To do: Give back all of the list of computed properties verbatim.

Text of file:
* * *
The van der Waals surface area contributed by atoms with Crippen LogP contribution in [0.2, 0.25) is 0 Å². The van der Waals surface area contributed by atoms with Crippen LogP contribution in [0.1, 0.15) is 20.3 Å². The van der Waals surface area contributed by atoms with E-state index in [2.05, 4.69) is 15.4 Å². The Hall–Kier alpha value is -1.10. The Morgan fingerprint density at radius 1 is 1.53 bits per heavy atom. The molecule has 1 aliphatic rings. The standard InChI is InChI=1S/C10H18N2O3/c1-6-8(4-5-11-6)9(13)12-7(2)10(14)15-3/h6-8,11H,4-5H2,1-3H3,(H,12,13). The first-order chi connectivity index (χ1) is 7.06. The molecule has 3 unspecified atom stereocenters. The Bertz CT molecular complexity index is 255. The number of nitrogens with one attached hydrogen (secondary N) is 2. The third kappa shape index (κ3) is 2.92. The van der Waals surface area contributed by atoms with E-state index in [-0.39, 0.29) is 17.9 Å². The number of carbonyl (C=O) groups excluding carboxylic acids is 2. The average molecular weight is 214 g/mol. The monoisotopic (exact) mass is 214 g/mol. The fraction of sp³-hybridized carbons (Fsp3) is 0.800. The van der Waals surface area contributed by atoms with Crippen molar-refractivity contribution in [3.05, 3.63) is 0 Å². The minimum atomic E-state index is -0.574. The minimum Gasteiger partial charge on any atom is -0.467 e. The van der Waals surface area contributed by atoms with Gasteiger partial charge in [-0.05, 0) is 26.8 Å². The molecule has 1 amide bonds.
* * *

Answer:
The van der Waals surface area contributed by atoms with Crippen LogP contribution in [0.2, 0.25) is 0 Å². The van der Waals surface area contributed by atoms with Crippen LogP contribution in [0.1, 0.15) is 20.3 Å². The van der Waals surface area contributed by atoms with E-state index in [2.05, 4.69) is 15.4 Å². The Hall–Kier alpha value is -1.10. The Morgan fingerprint density at radius 1 is 1.53 bits per heavy atom. The molecule has 1 aliphatic rings. The standard InChI is InChI=1S/C10H18N2O3/c1-6-8(4-5-11-6)9(13)12-7(2)10(14)15-3/h6-8,11H,4-5H2,1-3H3,(H,12,13). The first-order chi connectivity index (χ1) is 7.06. The molecule has 3 unspecified atom stereocenters. The Bertz CT molecular complexity index is 255. The number of nitrogens with one attached hydrogen (secondary N) is 2. The third kappa shape index (κ3) is 2.92. The van der Waals surface area contributed by atoms with E-state index in [-0.39, 0.29) is 17.9 Å². The number of carbonyl (C=O) groups excluding carboxylic acids is 2. The average molecular weight is 214 g/mol. The monoisotopic (exact) mass is 214 g/mol. The fraction of sp³-hybridized carbons (Fsp3) is 0.800. The van der Waals surface area contributed by atoms with Crippen molar-refractivity contribution in [3.05, 3.63) is 0 Å². The minimum atomic E-state index is -0.574. The minimum Gasteiger partial charge on any atom is -0.467 e. The van der Waals surface area contributed by atoms with Gasteiger partial charge in [-0.05, 0) is 26.8 Å². The molecule has 1 amide bonds.